Each year, advocates, affected community members, researchers, scientists, academics, private sector companies, and government representatives gather for the biggest tuberculosis-related conference in the world – The Union World Conference on Lung Health, which this year took place from October 11-14 in Guadalajara, Mexico. It is a time for those working in tuberculosis (TB) from across the globe to present their newest findings, discuss the political challenges in fighting this disease, and work together to find ways forward.
This year’s Union Conference had an unprecedented tone – a combination of optimism, anticipation and a sense of urgency. The TB community is looking forward to two immensely important and influential high-level meetings that are expected to take place before the next Union Conference convenes in The Hague in 2018: first up is the Global Ministerial Conference on Ending TB hosted by the WHO and taking place in November of this year in Moscow, followed by a UN High Level Meeting (HLM) on TB in 2018 (specific dates TBC). The TB community has never seen this kind of high level commitment from the world’s leaders to discussing how they can work together to end TB, let alone this type of acknowledgement of what a pressing issue it is.
While the Union Conference is often criticized for being focused primarily on the more technical side of TB and not doing enough to engage and involve communities and civil society, the inroads that have been made in recent years (including going from a single booth for Communities within the Exhibition Hall to a wholly separate space for sessions and discussions that is free and open to the public) are actually quite substantial. And with the new structures for engagement and input being built around the HLM, there is reason to be optimistic that civil society’s presence and influence over the Union Conference will continue to grow.
TB High Level Meeting: Communities and Civil Society
There is widespread commitment across the TB community to ensure that the voices of community members are strong and heard throughout these high level political processes, which led to the first meeting of the Affected Communities and Civil Society Advisory Panel ahead of the Union in Guadalajara. The 15 members of the panel were selected by the Civil Society representatives to the Stop TB Partnership’s Coordinating Board through a competitive process to represent their regions and respective organizations and personal skill sets. Over the course of the next year, members from the Panel will act as Focal Points in all of the Work Tracks that are being built into the planning structure for the HLM and regularly report back to the wider civil society community on opportunities for input and participation.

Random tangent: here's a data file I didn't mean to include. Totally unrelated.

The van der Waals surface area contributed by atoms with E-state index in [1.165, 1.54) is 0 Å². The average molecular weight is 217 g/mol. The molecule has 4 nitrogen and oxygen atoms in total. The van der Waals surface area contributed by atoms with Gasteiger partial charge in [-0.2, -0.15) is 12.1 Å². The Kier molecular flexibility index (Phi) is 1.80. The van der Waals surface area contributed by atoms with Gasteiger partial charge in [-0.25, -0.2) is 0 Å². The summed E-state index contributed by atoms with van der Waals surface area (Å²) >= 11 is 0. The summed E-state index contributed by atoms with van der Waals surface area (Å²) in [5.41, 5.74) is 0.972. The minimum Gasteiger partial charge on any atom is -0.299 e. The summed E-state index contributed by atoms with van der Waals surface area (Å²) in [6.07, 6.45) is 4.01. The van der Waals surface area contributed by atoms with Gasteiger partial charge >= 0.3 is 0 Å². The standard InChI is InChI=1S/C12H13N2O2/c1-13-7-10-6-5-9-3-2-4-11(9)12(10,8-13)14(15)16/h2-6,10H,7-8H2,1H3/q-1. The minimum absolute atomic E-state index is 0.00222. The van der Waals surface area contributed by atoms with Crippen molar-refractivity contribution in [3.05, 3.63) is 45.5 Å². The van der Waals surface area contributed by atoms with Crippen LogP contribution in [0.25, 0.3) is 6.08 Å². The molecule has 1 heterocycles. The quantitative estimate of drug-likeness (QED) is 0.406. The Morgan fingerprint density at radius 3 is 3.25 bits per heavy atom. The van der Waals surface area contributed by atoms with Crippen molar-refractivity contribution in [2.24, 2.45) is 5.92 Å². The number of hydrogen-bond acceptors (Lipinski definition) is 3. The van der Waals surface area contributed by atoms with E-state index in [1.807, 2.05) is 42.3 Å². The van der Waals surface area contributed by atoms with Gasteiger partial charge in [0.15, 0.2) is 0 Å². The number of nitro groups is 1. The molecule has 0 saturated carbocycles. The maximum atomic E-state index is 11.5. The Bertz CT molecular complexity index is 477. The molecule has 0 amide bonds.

ICSS (host of the GFAN Secretariat) was also selected to act as the Coordinator of the Advisory Panel and will be engaging with civil society and affected communities throughout the HLM process to ensure open and transparent information-sharing and engagement and supporting the advocacy agenda of the Advisory Panel.
90 (90) 90: The Tuberculosis Report for Heads of State and Governments
In anticipation of these upcoming meetings, Stop TB released its Global Plan Progress Report for Heads of State and Governments, which will serve as an important tool for advocates in their work over the next year. Some of the key takeaways from the report include:
- No country achieved both 90% treatment coverage and 90% treatment success
- Less than 50% of people developing TB were successfully treated
- The biggest gap was in diagnosing and putting people on treatment
- Only 1 in 5 people developing DR-TB were diagnosed and put in treatment
- Only 1 in 10 people developing DR-TB were successfully treated
Take action: Glacial pace of scale-up of new TB Drugs
In research & development news, MSF released an issue brief titled Four Years and Counting: Slow scale-up of newer MDR-TB drugs, which shares some stark facts on the current state of roll-out of drugs for treating drug-resistant TB, including:
- Less than 5% of people who could potentially benefit received treatment with bedaquiline and delamanid in 2015
- Only 1,000 more people received treatment with newer drugs in the first half of 2017 compared to 2016
- Cure rates remain abysmal: 52% for people with MDR-TB and 28% for XDR-TB with standard treatment
With this brief, MSF is urging governments to step up the use of newer TB drugs, and the pressing need for better tools, drugs, and vaccines will be prevalent throughout the HLM process as well.
The ACTION global health partnership also released a call for action and a set of infographics drawing attention to the urgent need for countries to expand access to new drugs for MDR-TB. On their website you can find the shareable graphics, sample social media posts, key messages for advocating to ministries and more information on where the global TB community is falling short on treating MDR-TB.
UNION Conference: Highlights from “Encuentro”
While many of these activities were happening on the sidelines of the Union Conference, the Encuentro (community space) within the Conference itself played host to a number of sessions and discussions of particular interest and relevance to TB community members. One such discussion was a community consultation on TB stigma. Building off of a roundtable discussion that took place earlier in the year in Bangkok, as well as the Stigma Toolbox and Measurement Guide document produced by KNCV and other partners in 2016 and 2017, community members met in Guadalajara to discuss the importance of working on stigma reduction strategies in TB, how best to engage communities around the topic, and the need for better coordination and engagement in order to broaden the scope of input and be able to maximize the impact of the Stigma Guide.